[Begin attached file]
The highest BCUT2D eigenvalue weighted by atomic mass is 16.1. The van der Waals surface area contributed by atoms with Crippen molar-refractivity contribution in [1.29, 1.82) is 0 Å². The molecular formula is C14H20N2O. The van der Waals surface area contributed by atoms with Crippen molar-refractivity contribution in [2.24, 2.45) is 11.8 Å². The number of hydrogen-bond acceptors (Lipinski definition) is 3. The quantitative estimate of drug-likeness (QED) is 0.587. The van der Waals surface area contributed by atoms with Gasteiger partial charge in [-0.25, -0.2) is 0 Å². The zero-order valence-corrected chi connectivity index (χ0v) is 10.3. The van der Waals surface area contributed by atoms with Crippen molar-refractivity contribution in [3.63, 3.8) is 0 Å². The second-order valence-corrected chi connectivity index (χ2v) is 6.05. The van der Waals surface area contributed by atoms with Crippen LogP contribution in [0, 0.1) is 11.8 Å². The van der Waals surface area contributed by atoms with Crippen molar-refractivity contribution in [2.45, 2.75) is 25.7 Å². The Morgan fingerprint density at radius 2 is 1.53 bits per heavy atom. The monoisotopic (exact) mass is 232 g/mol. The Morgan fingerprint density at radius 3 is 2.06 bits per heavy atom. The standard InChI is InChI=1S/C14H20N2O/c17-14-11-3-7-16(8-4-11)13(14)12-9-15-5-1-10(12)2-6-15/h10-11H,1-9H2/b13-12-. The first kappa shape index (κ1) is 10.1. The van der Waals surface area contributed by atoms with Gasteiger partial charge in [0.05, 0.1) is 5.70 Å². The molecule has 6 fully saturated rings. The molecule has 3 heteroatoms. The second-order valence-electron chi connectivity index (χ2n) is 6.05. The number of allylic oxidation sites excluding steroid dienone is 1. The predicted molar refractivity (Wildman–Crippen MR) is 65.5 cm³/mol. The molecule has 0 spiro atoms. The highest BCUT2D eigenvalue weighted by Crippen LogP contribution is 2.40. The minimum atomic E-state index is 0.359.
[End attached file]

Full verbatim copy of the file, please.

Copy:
The highest BCUT2D eigenvalue weighted by atomic mass is 16.1. The van der Waals surface area contributed by atoms with Crippen molar-refractivity contribution in [1.29, 1.82) is 0 Å². The molecular formula is C14H20N2O. The van der Waals surface area contributed by atoms with Crippen molar-refractivity contribution in [2.24, 2.45) is 11.8 Å². The number of hydrogen-bond acceptors (Lipinski definition) is 3. The quantitative estimate of drug-likeness (QED) is 0.587. The van der Waals surface area contributed by atoms with Gasteiger partial charge in [-0.25, -0.2) is 0 Å². The zero-order valence-corrected chi connectivity index (χ0v) is 10.3. The van der Waals surface area contributed by atoms with Crippen molar-refractivity contribution in [3.63, 3.8) is 0 Å². The second-order valence-corrected chi connectivity index (χ2v) is 6.05. The van der Waals surface area contributed by atoms with Crippen LogP contribution in [0, 0.1) is 11.8 Å². The van der Waals surface area contributed by atoms with Crippen molar-refractivity contribution in [2.45, 2.75) is 25.7 Å². The Morgan fingerprint density at radius 2 is 1.53 bits per heavy atom. The monoisotopic (exact) mass is 232 g/mol. The Morgan fingerprint density at radius 3 is 2.06 bits per heavy atom. The standard InChI is InChI=1S/C14H20N2O/c17-14-11-3-7-16(8-4-11)13(14)12-9-15-5-1-10(12)2-6-15/h10-11H,1-9H2/b13-12-. The first kappa shape index (κ1) is 10.1. The van der Waals surface area contributed by atoms with Gasteiger partial charge in [0.05, 0.1) is 5.70 Å². The molecule has 6 fully saturated rings. The molecule has 3 heteroatoms. The second-order valence-electron chi connectivity index (χ2n) is 6.05. The number of allylic oxidation sites excluding steroid dienone is 1. The predicted molar refractivity (Wildman–Crippen MR) is 65.5 cm³/mol. The molecule has 0 spiro atoms. The highest BCUT2D eigenvalue weighted by Crippen LogP contribution is 2.40. The minimum atomic E-state index is 0.359.